Pros and Cons to Wearing a Seatbelt

Updated February 21, 2017

It's become common knowledge that seat belts save lives. This is why every state now has laws requiring every in a car to wear a seat belt. However, some people believe there are dangerous side effects and negative implications to seat belts and the laws that enforce them. For the most part, the cons can often be explained through other circumstances, and the benefits greatly outweigh the risks.


Countless studies have shown that people wearing seat belts are more than 90 per cent more likely to survive a car crash than those who don't. The belt's main purpose is to restrain the body from being thrown from the seat, preventing serious injury or worse from collisions with the ceiling or windshield.

External Seat Belt Injuries

Some people may hint that seat belts can cause some injuries, including the shoulder harness possibly strangling the wearer. It should be noted that almost all serious injuries caused by seat belts are a result of improperly wearing them--not having the lap belt properly around the waist and the shoulder harness across the torso.

Internal Injuries

Internal injuries can sometimes be caused by seat belts; this is commonly called "seat belt syndrome" and is often a concern among pregnant women, This is rarely due to the simple fact of wearing the seat belt, however. It could be the manufacturer's fault from improperly setting the belt's locking mechanism, or from the excessive force of the crash (which would mean the injuries would have been much worse without the belt), or because the person has been in multiple crashes.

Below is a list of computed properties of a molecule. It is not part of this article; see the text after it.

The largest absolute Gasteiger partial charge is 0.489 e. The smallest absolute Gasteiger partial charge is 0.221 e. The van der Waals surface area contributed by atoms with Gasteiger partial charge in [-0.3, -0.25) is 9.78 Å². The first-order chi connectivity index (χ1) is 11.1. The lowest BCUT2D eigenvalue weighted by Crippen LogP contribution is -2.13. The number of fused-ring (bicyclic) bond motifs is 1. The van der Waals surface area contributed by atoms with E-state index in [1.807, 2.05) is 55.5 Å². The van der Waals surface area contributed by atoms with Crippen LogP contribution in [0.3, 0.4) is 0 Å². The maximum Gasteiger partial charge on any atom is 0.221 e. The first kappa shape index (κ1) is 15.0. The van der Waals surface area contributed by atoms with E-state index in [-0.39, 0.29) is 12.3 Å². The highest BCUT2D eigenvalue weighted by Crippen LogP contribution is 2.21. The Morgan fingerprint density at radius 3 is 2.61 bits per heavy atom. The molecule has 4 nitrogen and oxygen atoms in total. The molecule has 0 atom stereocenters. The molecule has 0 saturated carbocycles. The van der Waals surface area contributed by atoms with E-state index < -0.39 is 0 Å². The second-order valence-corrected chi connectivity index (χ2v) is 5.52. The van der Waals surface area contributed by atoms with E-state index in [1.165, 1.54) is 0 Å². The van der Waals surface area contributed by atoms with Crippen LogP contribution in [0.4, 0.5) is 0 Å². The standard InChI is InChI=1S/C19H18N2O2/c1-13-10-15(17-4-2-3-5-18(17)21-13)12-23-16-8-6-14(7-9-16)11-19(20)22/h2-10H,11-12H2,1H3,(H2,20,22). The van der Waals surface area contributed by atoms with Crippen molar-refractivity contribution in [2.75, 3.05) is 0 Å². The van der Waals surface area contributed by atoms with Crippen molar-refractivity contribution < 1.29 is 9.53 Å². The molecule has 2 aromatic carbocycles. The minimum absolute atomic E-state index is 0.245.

Seat belts in cars are designed for adult drivers and passengers. They often will not provide the proper restraint and protection for young children, and may actually cause injury. This is why a child safety seat need to be installed in the car if a child is a regular passenger.


One major complaint from people is actually about the enforcement of seat belt laws, claiming that police spend more time ticketing motorists than pursuing people who commit actual "victim crimes" and that such laws are only enforced to generate revenue for the department. Police officials counter this by saying that many more people are hurt from car accidents and lack of seat belts than robberies or homicides.

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About the Author

Chris Moore has been contributing to eHow since 2007 and is a member of the DFW Writers' Workshop. He received a Bachelor of Arts in journalism from the University of Texas-Arlington.